In order to enhance the persistence of AZI in eyes, various mucoadhesive materials possessing precorneal retention properties have been used to improve ocular drug bioavailability, such as sodium hyaluronate (SH), hydroxyl methylcellulose, polyvinyl alcohol, hydroxypropyl methylcellulose (HPMC), carboxyl methylcellulose and polycarbophil [12,13,14,15,16]. AzaSite®, by taking DuraSite as drug delivery system, was an ophthalmic AZI formulation on the market to treat bacterial conjunctivitis. Crosslinking acrylic acid resin was used in this system to stay in contact with conjunctiva to prolong the retention of AZI [17,18]. However, eye irritation has been frequently reported in about 1–2% of patients who received AzaSite® [18]. In the present study, SH with bioadhesive feature and mutual effect was employed in the ophthalmic AZI formulation for the treatment of bacterial infections.
Hyaluronic acid, a kind of natural linear mucopolysaccharide, consists of β-1,4 glucuronic acid and β-1,3 acetylglucosamine disaccharides repeat units. Hyaluronic acid has been widely used as an excipient in various drug delivery systems due to its biocompatibility, safety and biodegradability [19,20]. It is normally existed in the form of sodium salt, SH, which is a highly hydrophilic and negatively charged polymer with biological adhesion effect [21]. The binding sites of hyaluronate have been identified on the corneal endothelium [22], which contributes to the improved bioavailability of hyaluronate-containing ophthalmic formulation. In addition, SH has also been proposed capable of reducing ocular surface toxicity and alleviating symptoms of ocular surface damage [23,24].
In this paper, biological adhesion effect of SH has been demonstrated by investigating the interaction between AZI and SH. The drug retention effect of SH and HPMC was also compared in terms of viscosity and pharmacokinetic properties of AZI eye drops containing HPMC or SH. In addition, the toxicity of AZI eye drops was evaluated by both in vitro and in vivo approaches.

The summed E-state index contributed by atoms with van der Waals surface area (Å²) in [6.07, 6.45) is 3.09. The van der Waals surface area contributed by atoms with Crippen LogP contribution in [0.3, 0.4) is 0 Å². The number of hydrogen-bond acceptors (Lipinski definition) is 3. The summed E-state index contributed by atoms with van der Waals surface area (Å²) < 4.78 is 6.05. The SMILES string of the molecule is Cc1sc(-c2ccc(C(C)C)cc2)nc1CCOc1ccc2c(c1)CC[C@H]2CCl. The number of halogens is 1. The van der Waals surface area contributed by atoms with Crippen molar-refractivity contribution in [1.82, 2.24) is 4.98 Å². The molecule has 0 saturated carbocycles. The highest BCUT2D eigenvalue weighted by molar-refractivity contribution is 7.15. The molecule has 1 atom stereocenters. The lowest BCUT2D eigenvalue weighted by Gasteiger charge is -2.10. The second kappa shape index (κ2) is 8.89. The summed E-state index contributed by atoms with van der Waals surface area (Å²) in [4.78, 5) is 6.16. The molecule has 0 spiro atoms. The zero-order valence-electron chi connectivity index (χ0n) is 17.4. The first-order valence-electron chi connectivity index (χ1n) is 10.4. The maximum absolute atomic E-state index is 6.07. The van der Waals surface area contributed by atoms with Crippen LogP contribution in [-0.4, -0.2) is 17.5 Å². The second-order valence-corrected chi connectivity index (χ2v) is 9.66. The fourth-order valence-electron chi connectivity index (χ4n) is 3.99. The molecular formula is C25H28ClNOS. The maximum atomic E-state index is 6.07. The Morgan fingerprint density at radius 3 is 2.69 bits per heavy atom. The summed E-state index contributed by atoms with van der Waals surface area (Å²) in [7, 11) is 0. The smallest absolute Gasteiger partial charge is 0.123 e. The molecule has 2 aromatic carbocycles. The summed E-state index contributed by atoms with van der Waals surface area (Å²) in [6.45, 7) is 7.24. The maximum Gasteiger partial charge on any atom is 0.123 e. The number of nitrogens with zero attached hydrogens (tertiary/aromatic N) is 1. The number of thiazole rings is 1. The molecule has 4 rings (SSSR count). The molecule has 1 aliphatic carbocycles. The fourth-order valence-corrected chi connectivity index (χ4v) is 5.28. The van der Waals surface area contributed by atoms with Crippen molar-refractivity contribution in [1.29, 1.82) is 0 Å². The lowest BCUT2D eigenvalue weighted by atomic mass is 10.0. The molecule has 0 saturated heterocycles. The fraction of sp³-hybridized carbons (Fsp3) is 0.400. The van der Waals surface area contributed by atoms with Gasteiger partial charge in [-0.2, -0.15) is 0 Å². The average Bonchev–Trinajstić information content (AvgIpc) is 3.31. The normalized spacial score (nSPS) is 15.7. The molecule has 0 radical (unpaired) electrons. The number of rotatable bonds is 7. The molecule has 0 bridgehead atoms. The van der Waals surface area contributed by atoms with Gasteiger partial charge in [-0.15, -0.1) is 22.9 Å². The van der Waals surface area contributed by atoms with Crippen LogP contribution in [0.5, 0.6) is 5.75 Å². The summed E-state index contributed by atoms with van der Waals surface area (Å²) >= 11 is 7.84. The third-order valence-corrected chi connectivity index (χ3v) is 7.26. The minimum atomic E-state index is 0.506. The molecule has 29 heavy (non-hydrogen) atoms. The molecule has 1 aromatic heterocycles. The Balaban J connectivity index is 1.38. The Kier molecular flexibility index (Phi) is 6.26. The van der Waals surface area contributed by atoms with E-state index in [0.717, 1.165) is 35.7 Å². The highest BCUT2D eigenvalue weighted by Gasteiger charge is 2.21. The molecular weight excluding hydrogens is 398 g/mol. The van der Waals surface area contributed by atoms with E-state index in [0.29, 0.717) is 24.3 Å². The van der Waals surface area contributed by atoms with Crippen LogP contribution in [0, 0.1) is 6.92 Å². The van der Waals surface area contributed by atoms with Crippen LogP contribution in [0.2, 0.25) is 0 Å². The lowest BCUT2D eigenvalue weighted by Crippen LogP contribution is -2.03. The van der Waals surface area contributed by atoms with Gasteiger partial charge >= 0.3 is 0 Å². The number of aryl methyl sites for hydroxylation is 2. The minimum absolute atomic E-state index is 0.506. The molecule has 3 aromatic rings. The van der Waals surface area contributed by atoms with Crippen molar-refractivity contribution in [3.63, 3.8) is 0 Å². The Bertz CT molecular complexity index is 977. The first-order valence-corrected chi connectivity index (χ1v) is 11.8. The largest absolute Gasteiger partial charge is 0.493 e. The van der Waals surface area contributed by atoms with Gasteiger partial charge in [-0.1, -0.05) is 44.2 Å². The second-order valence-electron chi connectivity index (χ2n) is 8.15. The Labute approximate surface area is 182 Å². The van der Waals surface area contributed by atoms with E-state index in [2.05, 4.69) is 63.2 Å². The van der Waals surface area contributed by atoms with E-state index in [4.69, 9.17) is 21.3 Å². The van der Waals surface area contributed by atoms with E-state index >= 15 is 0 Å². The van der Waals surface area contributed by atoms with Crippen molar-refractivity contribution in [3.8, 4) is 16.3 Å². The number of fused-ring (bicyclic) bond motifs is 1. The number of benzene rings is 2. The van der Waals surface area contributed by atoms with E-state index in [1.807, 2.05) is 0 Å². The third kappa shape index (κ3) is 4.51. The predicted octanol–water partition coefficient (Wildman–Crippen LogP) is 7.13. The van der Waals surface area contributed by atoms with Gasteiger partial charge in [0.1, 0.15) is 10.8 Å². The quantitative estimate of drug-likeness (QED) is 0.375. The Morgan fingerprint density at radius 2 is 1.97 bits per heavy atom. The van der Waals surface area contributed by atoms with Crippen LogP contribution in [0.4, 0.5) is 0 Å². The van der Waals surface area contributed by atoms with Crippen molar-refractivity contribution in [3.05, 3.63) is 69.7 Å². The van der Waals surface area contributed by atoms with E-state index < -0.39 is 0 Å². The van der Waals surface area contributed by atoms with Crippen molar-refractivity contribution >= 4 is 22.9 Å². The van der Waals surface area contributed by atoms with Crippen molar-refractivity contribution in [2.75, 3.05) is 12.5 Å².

2. Materials and Methods

2.1. Materials

AZI was bought from Guoguang Pharmaceutical Co., Ltd. (Hangzhou, China). SH (1500kD, Eye-drop Grade) was bought from Freda Biochem Co., Ltd. (Shandong, China). Acetonitrile (HPLC/SPECTRO) was purchased from Tedia Company Inc. (Fairfield, OH, USA). HPMC K100M was obtained from Colorcon (Shanghai, China) and sodium chloride injection was bought from Shandong Huaru Pharmaceutical Co., Ltd. (Shandong, China). All other reagents used in the present study were of analytical grade.
New Zealand albino rabbits (male and female) weighing 2.0–2.5 kg, free of any signs of ocular disease, were purchased from Nanjing Qinglong Mountain Farm (Nanjing, China). All animal experiments were carried out according to the National Institute of Health Guide for the Care and Use of Laboratory Animals and approved by the Animal Ethics Committee of China Pharmaceutical University (SYXK2017-0019, 20 December 2016 to 19 December 2021).

2.2. Methods

2.2.1. Degradation Kinetics of AZI

Detailed experimental procedures of degradation kinetics of AZI are included in the Supplementary information.

2.2.2. Preparation of AZI-SH and AZI-HPMC Complex Powders

The optimal formulation contained AZI 10 mg, SH (1500 kD) 6 mg, benzalkonium chloride (BZK) 0.01 mg and ultra-pure water 1 mL. The preparation process was divided into two parts (100 mL eye drops as the sample). For the first part, AZI (1 g) was precisely weighed and dispersed in 40 mL ultra-pure water and phosphoric acid (1 mol/L) was slowly added to adjust pH to 5.5 with continuous stirring until the AZI dissolved thoroughly. Then, BZK (1 mg) was added and sodium chloride (2 mol/L) was used to adjust the osmotic pressure to be equivalent to 1.7% sodium chloride solution with the final volume of 50 mL. For the second part, SH (0.6 g) was dissolved into 50 mL ultra-pure water and mixed with the first part.
The preparation process of AZI-HPMC eye drops was also divided into two parts. For the first part, AZI (1 g) was precisely weighed and dispersed into 40 mL ultra-pure water. The dilute phosphoric acid (1 mol/L) was slowly added with rapid stirring until the pH was 5.5. For the second part, HPMC was dissolved into 50 mL hot water at 80–90 °C, and then the solution was stirred until cooling to the room temperature. These two parts were mixed together to obtain the 1% AZI eye drops and the osmotic pressure was adjusted with sodium chloride solution (2 mol/L) with the final volume of 100 mL.